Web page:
Politicians love to cherry pick statistics. Sometimes this leads to inadvertent little treasures. Recently, Rep. Mark Pocan went on public radio to criticize the passage of a right-to-work laws in Wisconsin. He took a shot at Governor Walker saying that, in a recent one year period, Wisconsin was "dead last" in the Midwest in job creation. The Journal Sentinel's Politifact writer gave it a "mostly true" rating. For a variety of reasons, I believe that's too high and, in any event, I don't think the comparison is very meaningful. What the numbers really show is North Dakota and Michigan doing better than a tightly bunched group of seven states.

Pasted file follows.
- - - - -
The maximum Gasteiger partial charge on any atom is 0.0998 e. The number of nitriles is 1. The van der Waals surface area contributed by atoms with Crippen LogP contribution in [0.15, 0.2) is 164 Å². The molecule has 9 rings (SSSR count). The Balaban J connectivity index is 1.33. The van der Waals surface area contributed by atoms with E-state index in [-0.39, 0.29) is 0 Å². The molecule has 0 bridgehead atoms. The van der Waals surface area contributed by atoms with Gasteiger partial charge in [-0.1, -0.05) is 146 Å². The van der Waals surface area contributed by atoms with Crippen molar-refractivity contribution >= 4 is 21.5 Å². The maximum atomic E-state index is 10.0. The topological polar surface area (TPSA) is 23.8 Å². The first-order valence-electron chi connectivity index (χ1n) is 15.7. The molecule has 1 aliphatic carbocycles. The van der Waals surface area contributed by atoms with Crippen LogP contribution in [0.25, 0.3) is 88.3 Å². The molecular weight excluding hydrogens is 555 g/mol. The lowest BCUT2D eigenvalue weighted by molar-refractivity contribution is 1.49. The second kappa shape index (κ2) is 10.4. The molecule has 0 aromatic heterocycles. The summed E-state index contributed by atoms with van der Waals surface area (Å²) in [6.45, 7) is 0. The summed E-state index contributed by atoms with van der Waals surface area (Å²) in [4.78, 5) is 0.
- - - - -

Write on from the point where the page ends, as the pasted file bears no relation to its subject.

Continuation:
But there was something else interesting about it.
The "top four" states by Pocan's measure were right to work states.
Were Pocan testifying at a trial, the opposing lawyers would be telling the story of the ensuing cross-examination for the rest of their lives. It would be something like Ndamukong Suh bearing down on Jay Cutler from the blind sight. Whatever happened next would not be pretty.
Of course, this doesn't "prove" that right to work contributes to job growth and, yes, I know that three of the bottom six were also right to work states. (Remember, Wisconsin was not a right-to-work state for the period in question.) But Pocan winds up being hoisted on his own ill-chosen petard.
Cross posted at Purple Wisconsin